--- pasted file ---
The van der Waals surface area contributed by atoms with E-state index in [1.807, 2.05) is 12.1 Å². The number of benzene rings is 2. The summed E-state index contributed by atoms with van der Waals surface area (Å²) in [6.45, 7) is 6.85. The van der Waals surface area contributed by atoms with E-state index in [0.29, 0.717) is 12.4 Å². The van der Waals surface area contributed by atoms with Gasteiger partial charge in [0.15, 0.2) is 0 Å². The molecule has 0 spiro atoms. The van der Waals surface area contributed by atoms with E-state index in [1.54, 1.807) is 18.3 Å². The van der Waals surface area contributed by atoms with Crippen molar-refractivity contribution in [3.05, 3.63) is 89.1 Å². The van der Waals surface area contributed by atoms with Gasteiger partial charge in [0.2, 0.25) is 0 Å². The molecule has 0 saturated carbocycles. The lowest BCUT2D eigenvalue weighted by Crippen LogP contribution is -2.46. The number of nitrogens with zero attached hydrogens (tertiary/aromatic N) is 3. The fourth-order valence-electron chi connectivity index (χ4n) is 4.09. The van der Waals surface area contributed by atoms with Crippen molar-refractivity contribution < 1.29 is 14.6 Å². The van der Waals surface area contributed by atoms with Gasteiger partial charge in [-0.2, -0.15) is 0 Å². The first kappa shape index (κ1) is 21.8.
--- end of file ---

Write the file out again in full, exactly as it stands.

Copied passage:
The van der Waals surface area contributed by atoms with E-state index in [1.807, 2.05) is 12.1 Å². The number of benzene rings is 2. The summed E-state index contributed by atoms with van der Waals surface area (Å²) in [6.45, 7) is 6.85. The van der Waals surface area contributed by atoms with E-state index in [0.29, 0.717) is 12.4 Å². The van der Waals surface area contributed by atoms with Gasteiger partial charge in [0.15, 0.2) is 0 Å². The molecule has 0 spiro atoms. The van der Waals surface area contributed by atoms with E-state index in [1.54, 1.807) is 18.3 Å². The van der Waals surface area contributed by atoms with Crippen molar-refractivity contribution in [3.05, 3.63) is 89.1 Å². The van der Waals surface area contributed by atoms with Gasteiger partial charge in [0.2, 0.25) is 0 Å². The molecule has 0 saturated carbocycles. The lowest BCUT2D eigenvalue weighted by Crippen LogP contribution is -2.46. The number of nitrogens with zero attached hydrogens (tertiary/aromatic N) is 3. The fourth-order valence-electron chi connectivity index (χ4n) is 4.09. The van der Waals surface area contributed by atoms with Crippen molar-refractivity contribution < 1.29 is 14.6 Å². The van der Waals surface area contributed by atoms with Gasteiger partial charge in [-0.2, -0.15) is 0 Å². The first kappa shape index (κ1) is 21.8.